Fresh from the garden

Fresh from the garden

Home remedies

Fresh from the garden

There’s a chill in the air that’s sending everyone straight to bed — with a high temperature, blocked nose and a sore throat — for weeks at a stretch. But instead of camping out at clinics and hospitals, you could make a quick visit to your garden (or kitchen, if you don’t have one). Most of the raw ingredients in your house have some medicinal properties and might come in handy — as a prevention and a cure.

KR Prakash believes that home remedies not only act as excellent medicines but also help enrich the body and mind. “Common herbs found in our backyards can help us live healthy. A garden of herbs has a soothing effect on the mind and is a stressbuster,” he says. According to him, drinking a glass of water with five curry leaves in it in the morning, on an empty stomach, can improve and strengthen one’s immune system.

He also has other suggestions that are easy to follow. “Maduvamsha leaves help stimulate insulin secretion and reduce blood sugar, and are also used for stomach ailments and liver diseases. The entire brahmi plant can be used, in various ways, to control hypertension and heart ailments. Rosemary leaves make digestion easy, and can be used as tincture for rheumatism, migraine and arthritis.” He mentions that ashwagandha leaves improve physical energy and the chakramuni roots help relieve urinary infections and specific fevers.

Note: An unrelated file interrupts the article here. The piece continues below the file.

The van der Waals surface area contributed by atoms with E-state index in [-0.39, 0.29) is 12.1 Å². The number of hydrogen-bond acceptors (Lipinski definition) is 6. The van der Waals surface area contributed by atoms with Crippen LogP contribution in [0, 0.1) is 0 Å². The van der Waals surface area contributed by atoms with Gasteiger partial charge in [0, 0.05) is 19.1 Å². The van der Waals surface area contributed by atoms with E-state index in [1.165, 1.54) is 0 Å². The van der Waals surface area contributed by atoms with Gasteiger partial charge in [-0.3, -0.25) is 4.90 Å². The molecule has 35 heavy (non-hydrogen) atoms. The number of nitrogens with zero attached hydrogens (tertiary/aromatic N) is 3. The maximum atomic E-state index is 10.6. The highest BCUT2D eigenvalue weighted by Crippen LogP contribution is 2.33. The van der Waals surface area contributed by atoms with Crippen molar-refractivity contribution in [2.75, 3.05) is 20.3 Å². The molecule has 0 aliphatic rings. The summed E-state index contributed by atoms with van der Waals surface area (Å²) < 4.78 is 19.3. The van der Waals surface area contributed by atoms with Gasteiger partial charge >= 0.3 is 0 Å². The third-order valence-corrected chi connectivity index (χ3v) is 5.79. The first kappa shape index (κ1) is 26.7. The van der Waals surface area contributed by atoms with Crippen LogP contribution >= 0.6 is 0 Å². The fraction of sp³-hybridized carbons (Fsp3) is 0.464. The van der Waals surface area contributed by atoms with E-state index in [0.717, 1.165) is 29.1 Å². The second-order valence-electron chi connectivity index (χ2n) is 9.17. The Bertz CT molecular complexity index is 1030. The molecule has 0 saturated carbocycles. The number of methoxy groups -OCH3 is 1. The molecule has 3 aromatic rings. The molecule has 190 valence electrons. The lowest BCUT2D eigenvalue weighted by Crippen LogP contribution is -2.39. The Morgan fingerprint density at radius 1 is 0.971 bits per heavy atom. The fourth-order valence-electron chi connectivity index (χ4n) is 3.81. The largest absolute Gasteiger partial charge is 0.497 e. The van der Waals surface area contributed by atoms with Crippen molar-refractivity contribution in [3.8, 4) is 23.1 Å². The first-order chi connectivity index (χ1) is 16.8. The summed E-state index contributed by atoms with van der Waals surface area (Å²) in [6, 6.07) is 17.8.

James Joseph started ‘JackFruit 365’ a while back because he noticed that 80 per cent of jackfruits in India were going to waste even though they have many medicinal properties. One of the best uses of the fruit is to control diabetes, he says.

The best part about home remedies is that the preparation differs house to house and there is space for improvisation. Depending on region, weather, vegetation and cultural practices, remedies for various illnesses and for general well-being are available. Rajeshwari, a homemaker raised in Mangaluru, has simple concoctions for when her family falls ill.

“When someone in the house has a cold, we inhale steam with tulasi in the water. One can also make a concoction with dried ginger, pepper and jaggery by boiling them and drink it hot,” she says.

Sitalakshmi, born and brought up in Tamil Nadu, says, “Turmeric milk for cold and throat ache is very good. We have been treating our daughters for generations with turmeric milk and ginger. As a family of singers, we also used to drink hot water with two drops of honey to improve the voice. Steam inhalation is the best to clear a blocked nose and hot ‘rasam rice’ is a must for fevers.”

Some plants can also replace cosmetic products. “Rosemary oil helps increase hair growth and aloe vera can be used as lotion, shaving cream, shampoo, sunscreen and more,” says KR Prakash. Rajeshwari adds, “If you have a burn on your hand, immediately get your hands on aloe vera pulp, honey or chicken fat that’s been made into an oil, or apply egg white. I’ve recently learnt that all-purpose flour that’s been stored in the fridge works as well.” But whatever the recipe or ingredient a person is using, they shouldn’t underestimate the herbs and spices. As KR Prakash says, having faith is also an integral part of home remedies.